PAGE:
A recent poll shows Congressman Scott Tipton, R-Cortez, and challenger Sal Pace, D-Pueblo, are in a statistical dead heat for the office of the Third Congressional District of Colorado.
The poll, released Monday by Grove Insight, a Portland, Ore.-based opinion research and communications strategy company, is based on interviews with 400 likely voters in CD3.
The interviews were conducted from Sept. 25-27, according to a Grove Insight news release.
The poll shows Tipton in the lead, garnering support from 42 percent of the interview pool.
Pace trails by just three points, with 13 percent reporting they are undecided, and a margin of error of plus or minus 4.9 percentage points, according to the Grove Insight release.
James Dakin Owens, newly-hired communications director for the Pace campaign, said Wednesday the poll validates the information he’s been collecting internally.
“We didn’t commission the poll and I haven’t seen the cross tabs or the methodology, but it really does sink in line with what we’ve seen on our end — being within the margin of error and having the momentum on our side,” Owens said. “We’re reasonably confident in it and we’re pretty ecstatic about what it shows the state of the race to be.”
In addition to showing Pace has closed the gap, the Grove Insight poll also reported 46 percent of those interviewed gave Tipton negative reviews of his work in Congress.
“These results show that Coloradans are fed up with the gridlock and partisanship in Washington, and want elected officials who will work across the aisle to get things done,” Pace said in a news release. “It also proves that our positive message of standing up for hardworking Colorado families has given us the momentum going into the final stretch.”
But Michael Fortney, Tipton's campaign manager, echoed Owens’ comments saying little is known about Grove Insight.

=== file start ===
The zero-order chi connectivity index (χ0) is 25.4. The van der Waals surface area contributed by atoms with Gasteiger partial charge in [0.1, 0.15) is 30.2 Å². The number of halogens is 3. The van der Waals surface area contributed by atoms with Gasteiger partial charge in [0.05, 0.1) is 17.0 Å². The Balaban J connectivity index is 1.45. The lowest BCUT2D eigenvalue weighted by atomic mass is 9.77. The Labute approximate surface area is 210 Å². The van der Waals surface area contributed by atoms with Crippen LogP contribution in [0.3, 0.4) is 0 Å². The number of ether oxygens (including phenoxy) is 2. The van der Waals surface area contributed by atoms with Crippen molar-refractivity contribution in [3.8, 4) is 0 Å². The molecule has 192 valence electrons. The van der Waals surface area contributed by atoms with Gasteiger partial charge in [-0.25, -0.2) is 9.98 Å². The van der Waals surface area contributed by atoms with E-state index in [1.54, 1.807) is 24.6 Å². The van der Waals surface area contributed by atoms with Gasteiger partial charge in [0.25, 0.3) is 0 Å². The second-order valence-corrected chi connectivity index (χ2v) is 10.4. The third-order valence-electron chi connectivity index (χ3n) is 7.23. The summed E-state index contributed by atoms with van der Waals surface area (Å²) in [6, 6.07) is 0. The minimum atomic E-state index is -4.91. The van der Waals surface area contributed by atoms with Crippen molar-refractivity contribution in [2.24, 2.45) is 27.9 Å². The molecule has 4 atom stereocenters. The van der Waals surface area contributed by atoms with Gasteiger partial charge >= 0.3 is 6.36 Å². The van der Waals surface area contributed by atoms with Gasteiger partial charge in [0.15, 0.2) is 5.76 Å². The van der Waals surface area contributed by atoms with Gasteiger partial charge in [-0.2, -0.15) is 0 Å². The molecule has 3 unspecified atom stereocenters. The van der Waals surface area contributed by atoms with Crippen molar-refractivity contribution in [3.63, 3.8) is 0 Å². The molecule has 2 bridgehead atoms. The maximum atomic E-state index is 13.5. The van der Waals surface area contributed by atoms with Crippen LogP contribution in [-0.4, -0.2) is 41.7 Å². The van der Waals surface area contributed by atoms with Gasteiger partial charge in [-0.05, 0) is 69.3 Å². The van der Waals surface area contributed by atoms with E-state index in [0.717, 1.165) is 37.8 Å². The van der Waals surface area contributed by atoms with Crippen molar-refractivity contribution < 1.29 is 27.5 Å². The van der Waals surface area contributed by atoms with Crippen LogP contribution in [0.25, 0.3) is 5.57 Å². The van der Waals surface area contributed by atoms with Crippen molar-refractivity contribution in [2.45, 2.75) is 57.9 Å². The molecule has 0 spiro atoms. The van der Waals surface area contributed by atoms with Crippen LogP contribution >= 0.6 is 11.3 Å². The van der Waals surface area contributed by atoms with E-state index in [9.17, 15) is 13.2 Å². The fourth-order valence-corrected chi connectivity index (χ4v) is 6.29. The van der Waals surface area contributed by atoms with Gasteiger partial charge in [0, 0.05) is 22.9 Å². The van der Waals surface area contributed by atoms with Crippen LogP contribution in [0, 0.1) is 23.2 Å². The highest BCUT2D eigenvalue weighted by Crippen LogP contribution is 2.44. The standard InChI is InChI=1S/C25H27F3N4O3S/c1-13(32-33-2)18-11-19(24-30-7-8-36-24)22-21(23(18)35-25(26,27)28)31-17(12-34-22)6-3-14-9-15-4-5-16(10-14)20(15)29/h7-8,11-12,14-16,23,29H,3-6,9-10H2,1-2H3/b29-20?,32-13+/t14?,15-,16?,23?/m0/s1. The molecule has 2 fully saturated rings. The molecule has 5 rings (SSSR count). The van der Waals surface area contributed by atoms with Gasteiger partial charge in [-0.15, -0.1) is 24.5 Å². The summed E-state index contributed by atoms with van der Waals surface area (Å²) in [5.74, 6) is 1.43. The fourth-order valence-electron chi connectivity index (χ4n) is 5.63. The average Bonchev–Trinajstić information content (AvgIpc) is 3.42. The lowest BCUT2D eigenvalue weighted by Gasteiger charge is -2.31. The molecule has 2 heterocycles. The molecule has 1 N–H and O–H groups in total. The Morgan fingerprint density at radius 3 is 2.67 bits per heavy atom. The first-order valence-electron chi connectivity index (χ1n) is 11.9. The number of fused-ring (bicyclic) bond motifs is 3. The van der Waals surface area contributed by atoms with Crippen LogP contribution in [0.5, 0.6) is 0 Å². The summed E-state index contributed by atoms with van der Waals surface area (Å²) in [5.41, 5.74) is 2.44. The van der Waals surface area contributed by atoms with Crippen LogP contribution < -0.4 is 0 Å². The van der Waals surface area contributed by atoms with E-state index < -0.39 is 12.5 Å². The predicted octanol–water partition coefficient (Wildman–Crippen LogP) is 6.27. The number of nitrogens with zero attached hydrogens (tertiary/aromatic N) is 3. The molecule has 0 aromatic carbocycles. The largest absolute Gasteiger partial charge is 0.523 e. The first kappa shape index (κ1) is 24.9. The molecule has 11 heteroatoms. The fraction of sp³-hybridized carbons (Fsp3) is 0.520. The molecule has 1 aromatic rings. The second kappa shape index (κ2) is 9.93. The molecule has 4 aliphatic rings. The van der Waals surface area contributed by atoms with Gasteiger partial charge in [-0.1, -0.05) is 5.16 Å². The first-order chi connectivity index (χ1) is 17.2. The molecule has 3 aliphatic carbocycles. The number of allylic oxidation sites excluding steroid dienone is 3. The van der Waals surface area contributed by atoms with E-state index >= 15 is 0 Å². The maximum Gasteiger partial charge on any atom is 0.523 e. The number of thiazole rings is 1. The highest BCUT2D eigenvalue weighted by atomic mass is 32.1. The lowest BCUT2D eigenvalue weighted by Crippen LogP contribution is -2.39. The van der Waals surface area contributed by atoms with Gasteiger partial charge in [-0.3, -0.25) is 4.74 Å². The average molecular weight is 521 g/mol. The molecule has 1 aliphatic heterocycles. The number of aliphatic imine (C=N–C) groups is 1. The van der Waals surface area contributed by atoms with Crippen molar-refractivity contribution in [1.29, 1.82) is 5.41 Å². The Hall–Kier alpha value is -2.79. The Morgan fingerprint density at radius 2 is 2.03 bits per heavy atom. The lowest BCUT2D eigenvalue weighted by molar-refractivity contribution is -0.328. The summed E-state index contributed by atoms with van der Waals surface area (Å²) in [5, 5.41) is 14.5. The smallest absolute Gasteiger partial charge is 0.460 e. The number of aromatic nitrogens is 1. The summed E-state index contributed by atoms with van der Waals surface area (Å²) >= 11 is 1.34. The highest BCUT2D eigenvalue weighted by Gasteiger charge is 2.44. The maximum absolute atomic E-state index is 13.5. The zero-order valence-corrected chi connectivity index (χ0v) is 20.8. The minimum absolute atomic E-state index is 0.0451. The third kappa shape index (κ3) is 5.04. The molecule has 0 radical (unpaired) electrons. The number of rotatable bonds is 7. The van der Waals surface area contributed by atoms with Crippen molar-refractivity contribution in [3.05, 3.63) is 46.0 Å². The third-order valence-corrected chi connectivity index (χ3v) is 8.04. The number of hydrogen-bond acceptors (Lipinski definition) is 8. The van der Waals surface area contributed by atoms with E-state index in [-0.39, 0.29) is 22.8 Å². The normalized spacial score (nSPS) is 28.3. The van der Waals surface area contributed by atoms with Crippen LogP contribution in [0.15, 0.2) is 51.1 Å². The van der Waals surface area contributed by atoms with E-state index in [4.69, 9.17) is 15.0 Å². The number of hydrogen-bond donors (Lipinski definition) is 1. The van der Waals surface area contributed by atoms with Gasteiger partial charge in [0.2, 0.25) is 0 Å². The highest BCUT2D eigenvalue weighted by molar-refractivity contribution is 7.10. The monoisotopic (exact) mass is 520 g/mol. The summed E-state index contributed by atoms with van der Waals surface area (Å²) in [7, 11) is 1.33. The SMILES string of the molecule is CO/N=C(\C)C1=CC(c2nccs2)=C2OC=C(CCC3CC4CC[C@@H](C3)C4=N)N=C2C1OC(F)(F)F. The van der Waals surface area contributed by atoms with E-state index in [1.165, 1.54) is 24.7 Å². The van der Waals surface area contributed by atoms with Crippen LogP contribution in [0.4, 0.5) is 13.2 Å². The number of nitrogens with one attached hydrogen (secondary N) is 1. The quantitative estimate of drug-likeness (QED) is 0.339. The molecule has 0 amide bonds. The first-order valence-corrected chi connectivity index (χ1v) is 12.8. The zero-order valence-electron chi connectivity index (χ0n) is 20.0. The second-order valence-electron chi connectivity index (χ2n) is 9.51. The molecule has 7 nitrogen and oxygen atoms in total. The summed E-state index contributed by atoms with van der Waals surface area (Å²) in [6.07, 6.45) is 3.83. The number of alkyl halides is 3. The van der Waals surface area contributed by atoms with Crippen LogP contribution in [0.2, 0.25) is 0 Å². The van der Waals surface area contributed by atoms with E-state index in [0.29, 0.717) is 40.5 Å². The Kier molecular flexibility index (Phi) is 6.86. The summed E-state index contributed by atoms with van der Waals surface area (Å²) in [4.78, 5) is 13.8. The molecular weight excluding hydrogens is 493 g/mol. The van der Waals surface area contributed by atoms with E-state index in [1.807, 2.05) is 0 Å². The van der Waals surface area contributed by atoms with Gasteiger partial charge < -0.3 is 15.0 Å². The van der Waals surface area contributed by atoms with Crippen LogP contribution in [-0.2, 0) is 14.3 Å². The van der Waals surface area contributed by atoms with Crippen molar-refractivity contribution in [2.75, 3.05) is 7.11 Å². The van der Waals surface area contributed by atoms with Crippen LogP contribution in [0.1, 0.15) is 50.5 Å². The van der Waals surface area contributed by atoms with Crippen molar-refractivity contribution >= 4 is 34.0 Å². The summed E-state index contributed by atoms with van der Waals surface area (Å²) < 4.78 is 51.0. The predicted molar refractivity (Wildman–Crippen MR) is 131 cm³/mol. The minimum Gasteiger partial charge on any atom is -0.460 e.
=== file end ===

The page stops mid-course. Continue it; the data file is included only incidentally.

He questioned the company’s objectiveness considering no information was released with the poll to show whether the interview pool was an accurate representation of CD3’s voter population, what questions were posed and whether or not interviewees were asked to comment about Pace for balance.
“This is simple desperation in the form of an unsubstantiated Democrat polling memo,” Fortney said. “Nobody is taking this seriously.”
Lisa Grove, founder and principal of Grove Insight, could not be reached for comment.
Owens, however, didn’t stray from his earlier comments, saying the poll was especially encouraging because the interviews were conducted before Pace’s third campaign advertisement of the cycle hit the airwaves.
The ad, entitled “Couple Miles,” talks about a bridge in Pueblo that was built with steel manufactured in China.
The narrator, a 35-year veteran of a steel mill located a couple miles from the bridge site, touts Pace for introducing legislation in the Colorado House of Representatives requiring state agencies to buy American products for manufacturing projects.
According to an Oct. 1 Pace for Colorado news release, Pace’s bill failed to pass in the Colorado House, but the state legislator continued to work with Gov. Bill Ritter to draft an executive order paralleling language in Pace’s bill.
After conducting his research Fortney once again charged the Pace campaign with distorting the truth.
“This is the second time Sal Pace has been caught red-handed deceiving Colorado voters,” he said. “Sal is quickly running out of credibility, if he has any left at all.”
When Pace introduced HB09-1328 it was unable to move out of committee, let alone a Democrat controlled House, and was killed in April 2009, Fortney said.
Though Pace claims he worked with Ritter on an immediate resolution, Fortney said the governor did not issue his executive order until Dec. 2009 and, according to its language, directed state agencies to buy American provisions in accordance with the American Recovery and Reinvestment Act.
“Not only does this language not echo Sal’s legislation, it also has no effect on anything after ARRA funds expire, which makes the claim in this ad false,” Fortney said.
Joe Moylan can be reached at 875-1794 or firstname.lastname@example.org.